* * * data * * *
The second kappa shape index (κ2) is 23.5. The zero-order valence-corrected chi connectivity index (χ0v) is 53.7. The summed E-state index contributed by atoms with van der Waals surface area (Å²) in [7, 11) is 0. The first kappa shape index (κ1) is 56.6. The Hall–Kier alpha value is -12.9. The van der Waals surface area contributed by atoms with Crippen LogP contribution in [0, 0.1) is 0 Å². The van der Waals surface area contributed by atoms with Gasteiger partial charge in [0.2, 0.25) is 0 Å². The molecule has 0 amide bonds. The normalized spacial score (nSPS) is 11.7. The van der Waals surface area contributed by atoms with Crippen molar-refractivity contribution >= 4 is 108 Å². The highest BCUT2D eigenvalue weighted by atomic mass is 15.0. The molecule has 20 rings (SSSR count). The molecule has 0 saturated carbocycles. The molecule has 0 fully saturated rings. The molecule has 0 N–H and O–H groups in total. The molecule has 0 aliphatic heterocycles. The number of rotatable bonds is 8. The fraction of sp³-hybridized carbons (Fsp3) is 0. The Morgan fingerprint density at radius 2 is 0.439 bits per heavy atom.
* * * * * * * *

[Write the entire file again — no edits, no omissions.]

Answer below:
The second kappa shape index (κ2) is 23.5. The zero-order valence-corrected chi connectivity index (χ0v) is 53.7. The summed E-state index contributed by atoms with van der Waals surface area (Å²) in [7, 11) is 0. The first kappa shape index (κ1) is 56.6. The Hall–Kier alpha value is -12.9. The van der Waals surface area contributed by atoms with Crippen LogP contribution in [0, 0.1) is 0 Å². The van der Waals surface area contributed by atoms with Gasteiger partial charge in [0.2, 0.25) is 0 Å². The molecule has 0 amide bonds. The normalized spacial score (nSPS) is 11.7. The van der Waals surface area contributed by atoms with Crippen molar-refractivity contribution >= 4 is 108 Å². The highest BCUT2D eigenvalue weighted by atomic mass is 15.0. The molecule has 20 rings (SSSR count). The molecule has 0 saturated carbocycles. The molecule has 0 fully saturated rings. The molecule has 0 N–H and O–H groups in total. The molecule has 0 aliphatic heterocycles. The number of rotatable bonds is 8. The fraction of sp³-hybridized carbons (Fsp3) is 0. The Morgan fingerprint density at radius 2 is 0.439 bits per heavy atom.